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Sri Aurobindo

Letters of Sri Aurobindo

9. Fate and Free-Will, Karma and Heredity, etc

Fragment ID: 772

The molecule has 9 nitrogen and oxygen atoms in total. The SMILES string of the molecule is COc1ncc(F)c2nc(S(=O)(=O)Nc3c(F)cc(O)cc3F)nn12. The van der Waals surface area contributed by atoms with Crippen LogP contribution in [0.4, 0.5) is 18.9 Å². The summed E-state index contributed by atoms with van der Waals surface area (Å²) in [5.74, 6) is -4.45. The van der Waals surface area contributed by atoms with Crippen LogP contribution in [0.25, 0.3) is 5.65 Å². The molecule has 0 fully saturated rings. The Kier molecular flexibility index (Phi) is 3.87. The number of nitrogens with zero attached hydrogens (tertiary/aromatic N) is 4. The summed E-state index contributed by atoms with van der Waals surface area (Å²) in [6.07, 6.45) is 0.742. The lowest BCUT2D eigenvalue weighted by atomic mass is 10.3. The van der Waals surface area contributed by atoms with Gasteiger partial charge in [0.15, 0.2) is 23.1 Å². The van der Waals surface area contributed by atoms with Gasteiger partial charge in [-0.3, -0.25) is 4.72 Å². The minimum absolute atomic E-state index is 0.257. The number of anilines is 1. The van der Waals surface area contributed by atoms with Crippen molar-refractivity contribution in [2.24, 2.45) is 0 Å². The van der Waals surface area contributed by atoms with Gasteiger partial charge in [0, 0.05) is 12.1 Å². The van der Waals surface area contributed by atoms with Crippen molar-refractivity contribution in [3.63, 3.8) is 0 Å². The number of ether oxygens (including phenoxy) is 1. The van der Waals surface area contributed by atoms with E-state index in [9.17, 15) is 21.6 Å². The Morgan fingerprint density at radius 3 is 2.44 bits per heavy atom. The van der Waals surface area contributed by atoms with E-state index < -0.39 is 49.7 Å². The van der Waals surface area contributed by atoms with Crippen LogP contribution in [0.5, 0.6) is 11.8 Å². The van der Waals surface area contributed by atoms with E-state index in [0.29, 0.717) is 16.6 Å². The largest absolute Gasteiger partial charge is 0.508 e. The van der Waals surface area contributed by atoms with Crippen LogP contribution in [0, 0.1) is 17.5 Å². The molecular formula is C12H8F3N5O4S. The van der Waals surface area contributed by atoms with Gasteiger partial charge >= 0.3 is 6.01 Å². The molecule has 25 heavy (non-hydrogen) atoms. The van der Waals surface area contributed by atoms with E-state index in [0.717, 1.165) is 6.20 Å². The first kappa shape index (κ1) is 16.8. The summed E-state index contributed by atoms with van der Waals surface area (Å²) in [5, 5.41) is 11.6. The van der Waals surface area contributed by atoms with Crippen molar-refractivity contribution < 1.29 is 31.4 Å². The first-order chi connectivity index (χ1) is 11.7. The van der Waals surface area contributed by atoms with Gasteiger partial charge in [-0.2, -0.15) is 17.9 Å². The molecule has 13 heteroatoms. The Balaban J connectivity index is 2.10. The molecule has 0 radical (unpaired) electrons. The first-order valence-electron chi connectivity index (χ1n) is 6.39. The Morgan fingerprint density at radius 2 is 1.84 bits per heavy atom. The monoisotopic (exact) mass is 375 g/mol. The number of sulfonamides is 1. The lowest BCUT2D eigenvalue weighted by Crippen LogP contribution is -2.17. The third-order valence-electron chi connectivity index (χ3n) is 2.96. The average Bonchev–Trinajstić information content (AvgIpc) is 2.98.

It simply means that your sacrifice is still mental and has not yet become spiritual in its character. When your vital being consents to give up its desires and enjoyments, when it offers itself to the Divine, then the Yajna will have begun. What I meant was that the European sense of the word is not the sense of the word “Yajna” or the sense of “sacrifice” in such phrases as “the sacrifice of works”. It doesn’t mean that you give up all works for the sake of the Divine – for there would be no sacrifice of works at all. Similarly the sacrifice of knowledge doesn’t mean that you painfully and resolutely make yourself a fool for the sake of the Lord. Sacrifice means an inner offering to the Divine and the real spiritual sacrifice is a very joyful thing. Otherwise one is only trying to make oneself fit and has not yet begun the real Yajna. It is because your mind is struggling with your vital, the unwilling animal and asking it to allow itself to be immolated that there is the pain and struggle. If the spiritual will (or psychic) were more in the front then you would not be lamenting over the loss of the ghee and butter and curds thrown into the Fire or trying to have a last lick at it before casting it. The only difficulty would be about bringing down the gods fully enough (a progressive labour), not about lamentations over the ghee. By the way, do you think that the Mother or myself or others who have taken up the spiritual life had not enjoyed life and that it is therefore that the Mother was able to speak of a joyous sacrifice to the Divine as a true spirit of spiritual sacrifice? Or do you think we spent the preliminary stages in longings for the lost fleshpots of Egypt and that it was only later on we felt the joy of the spiritual sacrifice? Of course we did not; we and many others had no difficulty on the score of giving up anything we thought necessary to give up and no hankering afterwards. Your rule is as usual a stiff rule that does not at all apply generally.